To get announcements of most new GNU packages, subscribe to the info-gnu mailing list: http://lists.gnu.org/mailman/listinfo/info-gnu. Nearly all GNU software is available from http://ftp.gnu.org/gnu/, or preferably one of its mirrors (http://www.gnu.org/prep/ftp.html).
I'd like to give a warm welcome to Prasad Pandit, author of newly-dubbed packaged pem. Also, thanks once again to to Jim Meyering, already maintainer of GNU coreutils and many other packages, nowjoining in on GNU gzip.
Several GNU packages are looking for maintainers and other assistance. Please see http://www.gnu.org/server/takeaction.html#unmaint if you'd like to help. The general page on how to help GNU is at http://www.gnu.org/help/help.html. To submit new packages to GNU, see http://www.gnu.org/help/evaluation.html.
As always, please feel free to write to me, email@example.com, with any GNUish questions or suggestions for future installments.
Richard Stallman's speaking schedule and other FSF events
2009-09-17 | The Free Software Movement -- Richard Stallman will speak about the Free Software Movement, which campaigns for freedom so that computer users can cooperate to control their own computing activities. The Free Software Movement developed the GNU operating system, often erroneously referred to as Linux, specifically to establish these freedoms.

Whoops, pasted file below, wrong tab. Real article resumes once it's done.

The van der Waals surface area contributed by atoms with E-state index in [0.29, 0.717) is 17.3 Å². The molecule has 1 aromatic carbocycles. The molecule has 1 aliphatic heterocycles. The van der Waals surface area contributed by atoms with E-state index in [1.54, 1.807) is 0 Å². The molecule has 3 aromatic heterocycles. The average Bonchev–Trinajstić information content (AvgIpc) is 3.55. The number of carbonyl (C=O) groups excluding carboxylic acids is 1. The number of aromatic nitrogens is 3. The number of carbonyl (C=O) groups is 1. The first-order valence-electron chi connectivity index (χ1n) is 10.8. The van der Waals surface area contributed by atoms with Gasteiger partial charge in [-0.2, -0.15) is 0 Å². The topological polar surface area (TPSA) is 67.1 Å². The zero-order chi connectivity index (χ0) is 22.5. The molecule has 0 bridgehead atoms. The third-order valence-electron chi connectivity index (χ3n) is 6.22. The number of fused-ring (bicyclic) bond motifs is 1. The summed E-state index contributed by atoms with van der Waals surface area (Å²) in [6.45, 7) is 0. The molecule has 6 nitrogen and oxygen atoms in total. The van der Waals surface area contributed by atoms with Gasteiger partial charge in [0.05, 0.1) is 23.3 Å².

2009-09-19 | Software Freedom Day 2009 -- Please join the Free Software Foundation as part of an international day celebrating software freedom. We'll be one of the many groups around the world hosting an event that day.
Take action with the FSF
Contributions from thousands of individual members enable the FSF's work. You can contribute by joining at http://www.fsf.org/join. If you're already a member, you can help refer new members (and earn some rewards) by adding a line with your member number to your email signature like:
I'm an FSF member -- Help us support software freedom! http://www.fsf.org/jf?referrer=2442
The FSF is also always looking for volunteers (http://www.fsf.org/volunteer). From rabble-rousing to hacking, from issue coordination to envelope stuffing -- there's something here for everybody to do. Also, head over to our campaign section (http://www.fsf.org/campaigns) and take action on software patents, DRM, free software adoption, OpenDocument, RIAA and more.
Copyright © 2009 Free Software Foundation, Inc.
This work is licensed under the Creative Commons Attribution-No Derivative Works 3.0 United States License. To view a copy of this license, visit http://creativecommons.org/licenses/by-nd/3.0/us/ or send a letter to Creative Commons, 171 Second Street, Suite 300, San Francisco, California, 94105, USA.